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It took three years to rebuild it to its original condition and before Ron allowed his son regular use of the car. Number One Son then proceeded to wrap it around a pole. Twice.

"After he crashed it the second time, we took the car back," says Ron. "That’s when I became obsessive about it. It was an awful mess and plenty of people told me it wasn’t worth fixing, or that it was impossible to fix. But I’d owned it since 1968 and I wasn’t giving up on it now!"

HK BACK TO ITS BEST

Finding parts for the car’s restoration proved difficult. But years of experience and research meant Ron knew what to look for and where. Items such as the front guard bolts – a specific size and shape Ajax brand – weren’t too difficult but the front guards, with those assertive shark gills proved difficult.

"I wanted the correct HK ones," says Ron. "Not many people know this, but later ones have a subtle but significant difference and aftermarket ones are just junk. We were at the Bargo Swap Meet asking around and had some luck. After a year of searching we met this bloke: ‘Hey bruddah! I know where there’s a set!’"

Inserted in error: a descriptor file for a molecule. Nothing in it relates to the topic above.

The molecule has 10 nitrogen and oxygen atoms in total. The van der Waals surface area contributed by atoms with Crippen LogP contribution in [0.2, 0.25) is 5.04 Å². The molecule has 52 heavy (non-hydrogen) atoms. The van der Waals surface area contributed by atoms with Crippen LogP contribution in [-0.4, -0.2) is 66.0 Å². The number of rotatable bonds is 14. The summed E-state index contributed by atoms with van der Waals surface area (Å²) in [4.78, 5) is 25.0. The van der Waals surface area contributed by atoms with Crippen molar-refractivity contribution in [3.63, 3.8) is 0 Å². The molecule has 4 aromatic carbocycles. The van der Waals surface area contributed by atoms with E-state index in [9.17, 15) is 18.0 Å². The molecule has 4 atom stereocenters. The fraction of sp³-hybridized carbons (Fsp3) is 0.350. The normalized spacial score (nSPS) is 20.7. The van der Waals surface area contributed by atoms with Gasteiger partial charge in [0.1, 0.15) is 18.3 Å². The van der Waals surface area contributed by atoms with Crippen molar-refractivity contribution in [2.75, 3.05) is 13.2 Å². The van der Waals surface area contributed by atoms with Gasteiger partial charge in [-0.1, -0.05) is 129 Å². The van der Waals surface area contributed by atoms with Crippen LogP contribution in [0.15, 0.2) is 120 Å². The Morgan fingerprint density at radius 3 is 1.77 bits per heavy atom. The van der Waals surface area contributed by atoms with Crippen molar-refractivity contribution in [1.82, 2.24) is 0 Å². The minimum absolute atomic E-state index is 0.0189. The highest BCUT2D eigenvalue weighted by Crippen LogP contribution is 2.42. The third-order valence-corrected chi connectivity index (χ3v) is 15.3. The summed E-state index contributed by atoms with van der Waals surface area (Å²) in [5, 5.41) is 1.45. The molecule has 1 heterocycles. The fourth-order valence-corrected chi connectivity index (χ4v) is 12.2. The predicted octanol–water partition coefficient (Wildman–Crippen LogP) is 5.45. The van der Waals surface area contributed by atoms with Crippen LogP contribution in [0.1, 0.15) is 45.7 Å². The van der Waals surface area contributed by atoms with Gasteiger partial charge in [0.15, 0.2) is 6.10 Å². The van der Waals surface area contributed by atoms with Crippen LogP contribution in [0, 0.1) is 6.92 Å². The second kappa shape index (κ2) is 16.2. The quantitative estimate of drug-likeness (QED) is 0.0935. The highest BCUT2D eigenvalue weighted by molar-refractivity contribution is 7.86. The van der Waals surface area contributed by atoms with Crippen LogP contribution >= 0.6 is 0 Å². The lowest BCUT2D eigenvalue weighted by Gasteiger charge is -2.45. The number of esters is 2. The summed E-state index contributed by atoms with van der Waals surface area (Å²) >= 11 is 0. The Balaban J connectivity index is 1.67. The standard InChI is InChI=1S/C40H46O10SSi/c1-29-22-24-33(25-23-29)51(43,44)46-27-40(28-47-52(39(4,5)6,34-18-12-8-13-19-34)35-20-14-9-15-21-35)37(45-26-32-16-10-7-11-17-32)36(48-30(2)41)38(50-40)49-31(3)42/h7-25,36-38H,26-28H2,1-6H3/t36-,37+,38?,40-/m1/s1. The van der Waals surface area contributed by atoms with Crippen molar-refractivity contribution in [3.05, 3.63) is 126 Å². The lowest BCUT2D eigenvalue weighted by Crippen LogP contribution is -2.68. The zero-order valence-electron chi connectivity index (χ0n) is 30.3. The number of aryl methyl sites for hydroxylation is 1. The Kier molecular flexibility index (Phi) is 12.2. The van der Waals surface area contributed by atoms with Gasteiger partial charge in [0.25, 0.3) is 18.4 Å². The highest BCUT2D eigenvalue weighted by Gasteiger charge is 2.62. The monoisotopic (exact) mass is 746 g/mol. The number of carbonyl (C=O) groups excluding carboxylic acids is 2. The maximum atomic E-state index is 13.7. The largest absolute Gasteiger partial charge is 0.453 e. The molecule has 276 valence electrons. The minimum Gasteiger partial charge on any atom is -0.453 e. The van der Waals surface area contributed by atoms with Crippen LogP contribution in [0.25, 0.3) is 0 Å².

Ron couldn’t drive to Canberra quick enough. The guards had been stored years previously, intended for a Holden ute project that never happened.

HK-Monaro -19-658

They were possibly the last unmolested HK Holden GTS guards remaining on the planet and with them, Ron was able to complete the restoration of his prized HK Monaro GTS 327.

These days, this mighty Monaro is used, cruised and shown regularly – but not every day. Laraine and Ron now have late-model Commodores for lowly shopping duties.

The number plates, although later-issue and missing ‘NSW’ across the top, carry the car’s original ’60s rego number and the Firestone tyres are as era-correct as can be bought (and terrible to drive on, reckons Ron!)

It’s worth some money, too, but not enough for the couple to part with it. Life’s too short for that.

"We were offered $180,000 for it a while ago," chimes in Laraine. "The bloke offered to put us up in a motel for the night, then drop us back home in it, then drive it home himself.

"And we said thanks but what are we gonna do with the money? We’re not going to find another one of these, are we?"

 

SPECIFICATIONS

1968 HK Holden Monaro GTS 327

Body: two-door coupe
Engine: 327ci Chevrolet V8
Power: 186kw (250hp – claimed)
Suspension: upper and lower wishbones, coil springs, anti-sway bar (f); live axle, leaf springs (r)
Brakes: Solid front discs/drums